4. The Guernsey Literary and Potato Peel Pie Society by Mary Ann Shaffer and Annie Barrows
I just adored this book. It had so many elements that I enjoy : WWII-era England, letter writing, strong and interesting women characters, and books. The writing was at times a bit heavy-handed but still so enjoyable. Honestly, a delight.
5. A Square Meal : A Culinary History of the Great Depression by Jane Ziegelman and Andrew Coe
This was fascinating! So much interesting history through this lens. My favorite weird/fun fact was that early nutritional guidelines developed in the United States based a man’s daily caloric intake on his occupation (okay, that sort of makes sense) and based his wife’s and children’s on fractions of his (I forget the fractions, say, 1/3 of his intake for his young child). So what this meant was that their guidelines recommended less food for the wife and child of a watchmaker than the wife and child of a railroad worker. Isn’t that hilariously ridiculous? Anyway, this book had more than just fun facts and is definitely worth a read.
6. Like A Mother : A Feminist Journey Through the Science and Culture of Pregnancy by Angela Garbes
I laughed out loud several times in this book and also learned a lot (especially about the placenta, holy wow). Garbes explores how in the US the main “pregnancy science” we (the general public) know is scary warnings (no alcohol! no deli meat!) but not the really interesting and amazing biology that actually takes place during pregnancy and birth. (Which is MINDBLOWING. Like, do you have any idea how complex and incredible the placenta is? Or the way that breast milk works, and how it can create antibodies specifically for the baby?? I thought I had a sense of these things but there is SO MUCH I didn’t know.) She also writes about her experiences as a woman of color in the medical/birth system, and interweaves her personal story with science and history. I’m handing this off to my husband to read next. I’d recommend it to anyone who plans to someday be pregnant (or whose partner or close friend plans to someday be pregnant!) or has an interest in feminism, pregnancy, or birth.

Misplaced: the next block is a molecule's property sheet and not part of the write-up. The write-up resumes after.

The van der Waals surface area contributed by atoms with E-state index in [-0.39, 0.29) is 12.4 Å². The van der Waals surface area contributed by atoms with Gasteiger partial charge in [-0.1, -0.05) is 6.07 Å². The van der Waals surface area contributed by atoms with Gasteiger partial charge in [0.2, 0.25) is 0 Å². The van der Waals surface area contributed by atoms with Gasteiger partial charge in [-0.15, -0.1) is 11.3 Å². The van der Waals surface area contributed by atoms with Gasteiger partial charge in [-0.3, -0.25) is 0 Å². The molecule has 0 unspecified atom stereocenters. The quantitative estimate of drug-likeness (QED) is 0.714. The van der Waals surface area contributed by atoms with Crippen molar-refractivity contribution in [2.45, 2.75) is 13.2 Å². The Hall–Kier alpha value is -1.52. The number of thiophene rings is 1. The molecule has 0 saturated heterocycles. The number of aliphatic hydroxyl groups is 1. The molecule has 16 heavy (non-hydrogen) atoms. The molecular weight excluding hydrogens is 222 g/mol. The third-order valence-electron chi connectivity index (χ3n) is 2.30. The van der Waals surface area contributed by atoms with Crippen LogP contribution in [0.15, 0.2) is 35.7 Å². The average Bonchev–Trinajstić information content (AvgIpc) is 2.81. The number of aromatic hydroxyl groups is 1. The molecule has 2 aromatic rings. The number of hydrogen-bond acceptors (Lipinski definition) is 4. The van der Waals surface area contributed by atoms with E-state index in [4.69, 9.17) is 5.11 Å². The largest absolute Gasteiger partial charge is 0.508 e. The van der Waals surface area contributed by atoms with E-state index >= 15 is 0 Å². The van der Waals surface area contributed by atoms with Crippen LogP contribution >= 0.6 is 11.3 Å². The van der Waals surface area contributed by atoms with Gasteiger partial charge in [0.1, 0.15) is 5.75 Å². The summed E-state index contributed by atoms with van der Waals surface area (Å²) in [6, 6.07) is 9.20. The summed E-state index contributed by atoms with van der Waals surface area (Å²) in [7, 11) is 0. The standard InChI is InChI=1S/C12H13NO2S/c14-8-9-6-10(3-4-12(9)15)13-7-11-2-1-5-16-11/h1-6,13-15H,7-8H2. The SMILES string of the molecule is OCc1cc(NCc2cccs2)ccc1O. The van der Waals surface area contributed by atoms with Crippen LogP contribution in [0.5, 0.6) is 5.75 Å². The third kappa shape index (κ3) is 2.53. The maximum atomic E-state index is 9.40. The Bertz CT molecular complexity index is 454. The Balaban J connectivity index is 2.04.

p.s. I also just read Garbes’ article, “Why Are We Only Talking About ‘Mom Books’ By White Women?” in The Cut and it was both a good piece on its own and provided me with books to add to my to-read list.